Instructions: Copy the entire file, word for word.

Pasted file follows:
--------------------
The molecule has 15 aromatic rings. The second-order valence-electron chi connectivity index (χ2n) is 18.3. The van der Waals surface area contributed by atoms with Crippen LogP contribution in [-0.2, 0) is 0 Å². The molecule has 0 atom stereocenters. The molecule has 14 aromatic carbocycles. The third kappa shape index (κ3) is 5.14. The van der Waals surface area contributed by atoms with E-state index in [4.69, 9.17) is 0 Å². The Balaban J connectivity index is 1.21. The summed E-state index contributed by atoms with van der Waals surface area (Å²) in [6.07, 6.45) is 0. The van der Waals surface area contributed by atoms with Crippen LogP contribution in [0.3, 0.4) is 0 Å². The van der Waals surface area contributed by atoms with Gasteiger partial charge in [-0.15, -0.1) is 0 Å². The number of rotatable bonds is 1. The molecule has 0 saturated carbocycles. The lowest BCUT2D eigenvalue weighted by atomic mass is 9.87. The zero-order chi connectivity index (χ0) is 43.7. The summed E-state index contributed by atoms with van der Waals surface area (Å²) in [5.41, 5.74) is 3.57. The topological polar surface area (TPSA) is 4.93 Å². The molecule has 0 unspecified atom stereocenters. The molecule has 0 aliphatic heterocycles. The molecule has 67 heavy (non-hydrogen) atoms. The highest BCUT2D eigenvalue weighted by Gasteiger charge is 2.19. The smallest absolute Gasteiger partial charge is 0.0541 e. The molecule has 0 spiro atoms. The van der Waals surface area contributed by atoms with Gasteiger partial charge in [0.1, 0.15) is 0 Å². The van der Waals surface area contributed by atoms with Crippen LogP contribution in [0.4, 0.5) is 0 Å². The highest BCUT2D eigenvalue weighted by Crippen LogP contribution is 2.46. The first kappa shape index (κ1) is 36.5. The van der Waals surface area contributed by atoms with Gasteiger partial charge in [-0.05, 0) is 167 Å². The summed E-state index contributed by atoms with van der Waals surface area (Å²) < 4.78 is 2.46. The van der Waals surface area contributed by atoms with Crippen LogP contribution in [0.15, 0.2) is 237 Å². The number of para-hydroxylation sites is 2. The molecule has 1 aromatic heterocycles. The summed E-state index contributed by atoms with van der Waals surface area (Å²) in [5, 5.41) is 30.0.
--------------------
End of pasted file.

The molecule has 15 aromatic rings. The second-order valence-electron chi connectivity index (χ2n) is 18.3. The van der Waals surface area contributed by atoms with Crippen LogP contribution in [-0.2, 0) is 0 Å². The molecule has 0 atom stereocenters. The molecule has 14 aromatic carbocycles. The third kappa shape index (κ3) is 5.14. The van der Waals surface area contributed by atoms with E-state index in [4.69, 9.17) is 0 Å². The Balaban J connectivity index is 1.21. The summed E-state index contributed by atoms with van der Waals surface area (Å²) in [6.07, 6.45) is 0. The van der Waals surface area contributed by atoms with Crippen LogP contribution in [0.3, 0.4) is 0 Å². The van der Waals surface area contributed by atoms with Gasteiger partial charge in [-0.15, -0.1) is 0 Å². The number of rotatable bonds is 1. The molecule has 0 saturated carbocycles. The lowest BCUT2D eigenvalue weighted by atomic mass is 9.87. The zero-order chi connectivity index (χ0) is 43.7. The summed E-state index contributed by atoms with van der Waals surface area (Å²) in [5.41, 5.74) is 3.57. The topological polar surface area (TPSA) is 4.93 Å². The molecule has 0 unspecified atom stereocenters. The molecule has 0 aliphatic heterocycles. The molecule has 67 heavy (non-hydrogen) atoms. The highest BCUT2D eigenvalue weighted by Gasteiger charge is 2.19. The smallest absolute Gasteiger partial charge is 0.0541 e. The molecule has 0 spiro atoms. The van der Waals surface area contributed by atoms with Gasteiger partial charge in [0.1, 0.15) is 0 Å². The van der Waals surface area contributed by atoms with Crippen LogP contribution in [0.4, 0.5) is 0 Å². The highest BCUT2D eigenvalue weighted by Crippen LogP contribution is 2.46. The first kappa shape index (κ1) is 36.5. The van der Waals surface area contributed by atoms with Gasteiger partial charge in [-0.05, 0) is 167 Å². The summed E-state index contributed by atoms with van der Waals surface area (Å²) < 4.78 is 2.46. The van der Waals surface area contributed by atoms with Crippen LogP contribution in [0.15, 0.2) is 237 Å². The number of para-hydroxylation sites is 2. The molecule has 1 aromatic heterocycles. The summed E-state index contributed by atoms with van der Waals surface area (Å²) in [5, 5.41) is 30.0.